City & Colour Dallas Green Interview On Starting Fresh With New Music

Canadian musician Dallas Green came onto the scene as the softer singer in heavy punk band Alexisonfire, but after five albums, his hard rocking days are over. You see, in 2011, Dallas Green announced that he would be leaving Alexisonfire to focus on his more critically acclaimed acoustic side project City & Colour. The news may have come as a shock to fans of his heavier work, and now with a new album The Hurry & The Harm hitting stores this week, Dallas Green has to prove to followers and himself that he made the right choice when he stepped away from his long time band. Real Style had the pleasure of talking to Dallas Green about the new album and the tough choices that he has had to make.

Real Style: Your bio says that you wanted to make an honest record this time. With so much going on in your life, was that a difficult task.

Dallas Green: I think that is how I have always tried to approach making records. I don’t think it is any different from my last bunch of records, even on the Alexisonfire records that is what we have always strived to do. We would try to make a record that we wanted to make and not think about what other people wanted. Fortunately, I am in a situation where I have creative control. Maybe it is harder when you have a big team of people telling you what songs to write. I put a lot on pressure on myself to make records that I enjoy and that I want to sing again and again. Plus it’s my fourth record as City & Colour, so I not only want to evolve as a musician and a song writer, but also stay true to myself.

Related: Check out Dallas Green’s Summer Playlist In Real Style Magazine

RS: Since you were writing this new album as Alexisonfire came to an end, is this album telling of the state of mind you were in?

DG: I think when I look back at the songs there is definitely a group of songs that, maybe I didn’t realize it at the time, but as I look back it has the longing for something else or searching for some sort of happiness. I think that is me singing about being in a situation where  I have these two successful creative outlets, but I don’t know how to enjoy either of them because I’m being strung in these two different directions. When I look back I think that is definitely where my head was at. There is definitely an overall theme of longing for something better than what I have put myself into.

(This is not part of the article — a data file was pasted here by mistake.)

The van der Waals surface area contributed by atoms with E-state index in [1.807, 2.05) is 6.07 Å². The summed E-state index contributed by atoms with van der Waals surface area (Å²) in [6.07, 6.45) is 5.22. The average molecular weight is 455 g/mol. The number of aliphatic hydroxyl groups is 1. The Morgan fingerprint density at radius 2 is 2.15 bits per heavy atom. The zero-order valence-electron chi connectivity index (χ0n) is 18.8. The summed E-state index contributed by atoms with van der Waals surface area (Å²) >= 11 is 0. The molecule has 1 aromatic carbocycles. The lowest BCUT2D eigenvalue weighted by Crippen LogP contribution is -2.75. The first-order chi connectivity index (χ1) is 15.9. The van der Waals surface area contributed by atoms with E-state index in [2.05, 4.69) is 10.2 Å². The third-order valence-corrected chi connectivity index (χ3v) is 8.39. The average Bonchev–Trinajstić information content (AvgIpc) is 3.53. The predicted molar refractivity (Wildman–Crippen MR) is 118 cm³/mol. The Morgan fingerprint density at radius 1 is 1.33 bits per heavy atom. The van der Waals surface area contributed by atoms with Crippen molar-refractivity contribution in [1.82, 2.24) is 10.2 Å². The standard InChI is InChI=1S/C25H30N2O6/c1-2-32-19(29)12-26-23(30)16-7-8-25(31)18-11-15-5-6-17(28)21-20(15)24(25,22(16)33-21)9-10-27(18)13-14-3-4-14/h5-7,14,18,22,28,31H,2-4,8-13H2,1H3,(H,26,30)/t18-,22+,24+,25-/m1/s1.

RS: Was the pressure lifted once the news was out?

DG: I will always have pressure that I put on myself. When I made Little Hell, even though I knew that I had left Alexisonfire and the people around me knew that I had left, it still wasn’t public knowledge. In everyone else’s mind I was making this record, I was going to go tour with it and I would come back and do another Alexis record. When I started doing press for it, the news still hadn’t come out. Even though personally I was in a different spot, publically my mind and persona was still running between these two forces. This record is the first record that I’ve made where people truly know this is what I do now. This is where I am at. There is maybe some added pressure to prove to myself that I made the right decision. I think that I did. One of the main reasons that I wanted to leave the band is that I didn’t think at this time I had anything to add to the process of Alexisonfire. Whenever I picked up my guitar, the songs that would ultimately become Little Hell would come out. As I started touring and finished touring Little Hell, all of the songs I ended up writing were the songs that were on this new record. That proved to me that that is where my head is at creatively and I would have been forcing myself to create things for Alexis. That is not something that I want to do. I never want to just make a record because it’s time. If you had asked me last year, I honestly did not think that I would be making a new City & Colour record this soon.

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